ON the afternoon of last Halloween in Manhattan the rising tide of rush hour swept a curious group into Herald Square. The group's monster masks and black witch outfits appeared tame next to its everyday accessories: chains, leather, shaved heads, dreadlocks, and lip, tongue, and nose rings. And everyone had a bicycle: the square was cluttered with road bikes, mountain bikes, dilapidated ten-speeds, mint-fresh twenty-one-speeds, and customized fixed-gear bikes. At New York's second annual Halloween bicycle-messenger race it was hard to tell who was in costume and who wasn't.
Kevin, better known as Squid (messengers go by either first names or nicknames), circulated through the crowd, mild jitters evident beneath his ghoulish makeup. He had been one of the organizers of the event, in which riders would have to go through six checkpoints around the city, in any order, before finishing. They would face the ever-present danger of accidents and, of course, trouble from the police: it's not exactly legal to conduct a race through Manhattan rush-hour traffic.
As three o'clock approached, some twenty riders coalesced near the appointed landmark, a statue of Minerva. Riders of fixed-gear bicycles stood on their pedals like cowboys in their stirrups, making slow semicircles. (Cyclists can't coast on fixed-gear bikes; the pedals always move forward and backward with the wheels. The bikes often have no brakes, meaning that riders must use sheer leg strength to force deceleration.) Squid's brother James, a powerful-looking rider on a fixed-gear mountain bike and the favorite to win, took off his monster mask. The riders crowded to the starting line, waited for the signal, and broke into traffic in a pack.
Within a minute they had diffused, separating by skill, speed, and choice of route through the checkpoints. They looked the same as when on the job, each bombing through the city with a bag slung over one shoulder.
MESSENGER races have sprung up all over the world, ranging from informal after-work events to highly organized world championships. Last September, San Francisco hosted the fourth annual Cycle Messenger World Championships, following ones in Berlin, London, and Toronto; next month the fifth world championships will be held in Barcelona. In San Francisco some 600 bicycle messengers from North America, Europe, and Asia competed on fixed-gear bikes (revered among messengers), on bikes with large, heavy boxes in baskets, and on cargo bikes. They also raced in straight sprints -- comparable to the 100-meter dash in track -- and in something called the Trials, in which riders must hop over large rocks, cement walls, and other "extreme" obstacles. In the main event riders followed a grueling course up and down the city's hills, picking up and delivering packages in a race designed to simulate a messenger's rounds.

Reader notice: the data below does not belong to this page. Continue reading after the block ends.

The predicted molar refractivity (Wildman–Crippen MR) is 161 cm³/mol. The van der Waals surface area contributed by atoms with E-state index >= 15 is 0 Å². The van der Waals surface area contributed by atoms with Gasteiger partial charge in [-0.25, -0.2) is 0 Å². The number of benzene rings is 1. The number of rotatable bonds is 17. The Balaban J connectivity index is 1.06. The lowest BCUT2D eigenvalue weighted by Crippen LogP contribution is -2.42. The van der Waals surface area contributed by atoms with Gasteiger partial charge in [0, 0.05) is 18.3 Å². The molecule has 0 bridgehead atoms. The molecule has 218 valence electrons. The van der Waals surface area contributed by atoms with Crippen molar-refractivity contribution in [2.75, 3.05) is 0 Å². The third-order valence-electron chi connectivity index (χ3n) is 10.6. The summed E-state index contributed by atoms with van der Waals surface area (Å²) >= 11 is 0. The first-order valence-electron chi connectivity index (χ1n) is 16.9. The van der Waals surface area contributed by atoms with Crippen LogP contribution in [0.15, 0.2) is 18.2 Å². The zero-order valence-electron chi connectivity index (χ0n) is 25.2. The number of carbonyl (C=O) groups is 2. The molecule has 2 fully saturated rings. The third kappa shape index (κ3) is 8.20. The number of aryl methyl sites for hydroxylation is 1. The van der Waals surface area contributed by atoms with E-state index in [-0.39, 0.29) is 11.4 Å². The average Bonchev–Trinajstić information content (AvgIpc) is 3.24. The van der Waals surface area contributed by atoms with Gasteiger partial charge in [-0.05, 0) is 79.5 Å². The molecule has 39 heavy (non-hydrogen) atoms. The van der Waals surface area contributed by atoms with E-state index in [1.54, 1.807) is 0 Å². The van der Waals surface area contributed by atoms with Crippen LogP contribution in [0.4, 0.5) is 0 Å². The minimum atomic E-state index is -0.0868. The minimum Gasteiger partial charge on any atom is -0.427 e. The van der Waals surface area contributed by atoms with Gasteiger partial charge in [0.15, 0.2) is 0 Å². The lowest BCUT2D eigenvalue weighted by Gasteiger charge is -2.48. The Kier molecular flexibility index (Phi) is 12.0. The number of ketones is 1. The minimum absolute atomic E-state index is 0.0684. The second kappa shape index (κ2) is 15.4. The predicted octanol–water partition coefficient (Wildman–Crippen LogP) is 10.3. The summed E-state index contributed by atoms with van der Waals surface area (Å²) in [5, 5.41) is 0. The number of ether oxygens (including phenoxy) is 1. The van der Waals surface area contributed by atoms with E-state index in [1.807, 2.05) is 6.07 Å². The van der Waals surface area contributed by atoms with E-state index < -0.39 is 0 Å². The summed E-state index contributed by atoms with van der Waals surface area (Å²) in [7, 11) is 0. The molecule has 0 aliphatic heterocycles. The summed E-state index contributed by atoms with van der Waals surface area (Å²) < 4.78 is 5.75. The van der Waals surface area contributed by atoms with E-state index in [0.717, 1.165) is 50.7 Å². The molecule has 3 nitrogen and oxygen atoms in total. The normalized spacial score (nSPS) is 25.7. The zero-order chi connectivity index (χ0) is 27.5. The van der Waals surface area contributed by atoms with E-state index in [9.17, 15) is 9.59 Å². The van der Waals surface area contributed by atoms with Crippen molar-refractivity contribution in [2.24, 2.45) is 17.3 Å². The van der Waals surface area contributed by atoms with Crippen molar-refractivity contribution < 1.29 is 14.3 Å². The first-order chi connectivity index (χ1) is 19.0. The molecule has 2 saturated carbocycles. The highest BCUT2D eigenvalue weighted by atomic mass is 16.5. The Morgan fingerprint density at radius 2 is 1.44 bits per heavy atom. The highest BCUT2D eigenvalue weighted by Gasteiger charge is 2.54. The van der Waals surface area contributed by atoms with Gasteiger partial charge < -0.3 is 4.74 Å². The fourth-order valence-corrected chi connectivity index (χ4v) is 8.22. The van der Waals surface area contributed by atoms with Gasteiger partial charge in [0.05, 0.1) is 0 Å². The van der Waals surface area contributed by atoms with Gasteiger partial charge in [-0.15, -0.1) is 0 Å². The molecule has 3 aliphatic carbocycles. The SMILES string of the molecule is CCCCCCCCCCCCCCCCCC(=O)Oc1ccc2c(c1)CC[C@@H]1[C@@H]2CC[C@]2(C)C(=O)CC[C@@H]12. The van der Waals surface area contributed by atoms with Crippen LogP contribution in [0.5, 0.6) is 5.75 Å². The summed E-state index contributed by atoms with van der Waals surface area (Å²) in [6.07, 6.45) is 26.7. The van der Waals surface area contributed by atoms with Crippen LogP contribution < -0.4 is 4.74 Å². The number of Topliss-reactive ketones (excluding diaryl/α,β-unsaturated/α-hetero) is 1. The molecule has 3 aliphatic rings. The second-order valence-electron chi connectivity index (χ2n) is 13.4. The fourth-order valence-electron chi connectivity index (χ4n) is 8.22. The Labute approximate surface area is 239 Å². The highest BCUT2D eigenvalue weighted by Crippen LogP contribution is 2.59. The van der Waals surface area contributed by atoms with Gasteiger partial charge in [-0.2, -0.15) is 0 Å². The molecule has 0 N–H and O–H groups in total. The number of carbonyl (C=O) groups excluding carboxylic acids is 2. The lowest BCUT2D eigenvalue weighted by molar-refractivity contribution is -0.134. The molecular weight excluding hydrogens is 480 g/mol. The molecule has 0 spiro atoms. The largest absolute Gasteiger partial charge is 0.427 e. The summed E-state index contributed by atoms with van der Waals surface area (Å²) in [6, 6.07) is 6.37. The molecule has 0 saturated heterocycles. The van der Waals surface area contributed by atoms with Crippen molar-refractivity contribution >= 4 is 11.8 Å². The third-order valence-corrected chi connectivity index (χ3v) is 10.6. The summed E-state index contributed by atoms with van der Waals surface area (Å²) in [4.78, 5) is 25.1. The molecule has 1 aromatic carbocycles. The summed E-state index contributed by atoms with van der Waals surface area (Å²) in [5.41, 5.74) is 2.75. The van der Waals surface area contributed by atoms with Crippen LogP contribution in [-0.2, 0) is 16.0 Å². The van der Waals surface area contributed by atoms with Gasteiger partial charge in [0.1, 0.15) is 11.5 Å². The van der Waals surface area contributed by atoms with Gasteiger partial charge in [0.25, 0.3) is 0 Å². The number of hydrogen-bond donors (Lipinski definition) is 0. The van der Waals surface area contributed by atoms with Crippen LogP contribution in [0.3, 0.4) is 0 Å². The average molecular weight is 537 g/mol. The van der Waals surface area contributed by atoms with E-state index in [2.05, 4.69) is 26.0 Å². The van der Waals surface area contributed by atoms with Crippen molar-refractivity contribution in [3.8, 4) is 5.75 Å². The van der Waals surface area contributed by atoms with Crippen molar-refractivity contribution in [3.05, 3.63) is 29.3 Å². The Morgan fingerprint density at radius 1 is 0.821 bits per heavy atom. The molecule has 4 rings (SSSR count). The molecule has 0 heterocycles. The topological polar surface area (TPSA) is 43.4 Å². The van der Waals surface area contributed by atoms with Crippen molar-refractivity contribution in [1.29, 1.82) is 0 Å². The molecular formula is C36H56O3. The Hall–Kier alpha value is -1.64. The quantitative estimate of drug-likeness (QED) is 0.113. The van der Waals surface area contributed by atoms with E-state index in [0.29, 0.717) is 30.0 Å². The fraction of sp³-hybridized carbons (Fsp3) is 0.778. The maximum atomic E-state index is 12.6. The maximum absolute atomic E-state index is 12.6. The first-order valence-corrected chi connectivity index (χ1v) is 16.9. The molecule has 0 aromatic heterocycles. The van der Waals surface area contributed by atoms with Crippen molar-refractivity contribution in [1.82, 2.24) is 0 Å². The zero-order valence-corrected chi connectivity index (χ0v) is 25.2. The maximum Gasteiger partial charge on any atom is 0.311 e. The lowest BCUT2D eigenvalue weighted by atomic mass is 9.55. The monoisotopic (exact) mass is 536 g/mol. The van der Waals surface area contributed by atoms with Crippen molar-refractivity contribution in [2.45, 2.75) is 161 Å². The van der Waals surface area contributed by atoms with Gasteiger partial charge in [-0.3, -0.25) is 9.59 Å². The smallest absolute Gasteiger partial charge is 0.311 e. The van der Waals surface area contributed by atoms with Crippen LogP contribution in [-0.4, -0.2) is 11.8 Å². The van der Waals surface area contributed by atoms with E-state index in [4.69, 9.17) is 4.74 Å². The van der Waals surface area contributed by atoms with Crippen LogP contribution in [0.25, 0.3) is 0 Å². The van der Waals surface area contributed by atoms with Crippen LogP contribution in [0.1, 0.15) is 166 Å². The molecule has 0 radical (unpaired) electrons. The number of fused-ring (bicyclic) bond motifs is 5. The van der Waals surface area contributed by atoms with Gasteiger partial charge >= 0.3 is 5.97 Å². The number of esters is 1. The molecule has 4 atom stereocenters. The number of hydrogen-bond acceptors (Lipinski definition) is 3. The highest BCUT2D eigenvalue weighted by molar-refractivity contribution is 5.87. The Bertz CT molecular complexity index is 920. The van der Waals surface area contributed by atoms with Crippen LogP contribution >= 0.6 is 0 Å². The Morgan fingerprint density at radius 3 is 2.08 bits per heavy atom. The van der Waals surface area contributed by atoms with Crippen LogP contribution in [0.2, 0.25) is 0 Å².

The highly stylized world championships evolved from street races like the New York contest. These grassroots competitions, called alleycat races, more accurately reflect the profession that inspired them. Almost every city with a messenger community has some form of alleycat race. No one seems to know who had the first, but the first group to meet regularly was probably the Toronto Alley Cats, founded almost ten years ago and still led by John Englar -- known to all as Johnny Jet Fuel, after his Jet Fuel Coffee Shop. In the mid-1980s Englar and his friends -- messengers or ex-messengers like him -- would take to their bikes for late-night rambles through Toronto. "The whole idea," Englar explained to me recently, "was to ride through the downtown urban environment and architecture, experience the city for what it was, catch air, and mash our bikes up." In 1987 Englar turned the rides into an organized event. "We make [entrants] ride through parking garages, cross through buildings, up and down stairs," Englar said. "It's at least an hour full tilt in traffic. The whole idea is, Yes, you could get taken out."
BICYCLE messengers have existed for a hundred years in San Francisco and New York. They became cults of cool in the 1980s, when the number of messengers in New York reached a peak of around 5,000. E-mail and fax machines have attenuated their ranks (there are currently 1,000 to 2,000 New York messengers), but this has only added to the mystique. In an age when information travels around the world in a millisecond, these urban warriors still zip through the city on their own legpower to deliver legal documents, plane tickets, and other nondigital valuables.
Why bicycle messengers gather with such pride has little to do with the quantifiable rewards of their job. In the United States they work on a commission basis, which makes for long, hard days of riding; stopping to rest means loss of income. The best ones might earn $500 a week; messengers have no paid vacation, and most courier companies don't offer health or accident insurance. Riders must buy their own courier licenses in those cities (Boston, for example) where they are required, and must pay their own traffic fines.
What many messengers share, besides poor working conditions, is scorn for the constraints of professional careers and a joyous enthusiasm for bicycles as urban transportation. Anyone who has sped on a bicycle past a five-block-long backup of rush-hour traffic understands this zeal. But trying to beat the clock while racing through traffic can be suicidal. A number of couriers die on the job -- last year at least five in Manhattan alone. After the awards ceremony at the San Francisco world championships racers took a slow memorial ride in honor of their fallen comrades, throwing an old bike into the harbor near Pier 54 to commemorate their dead.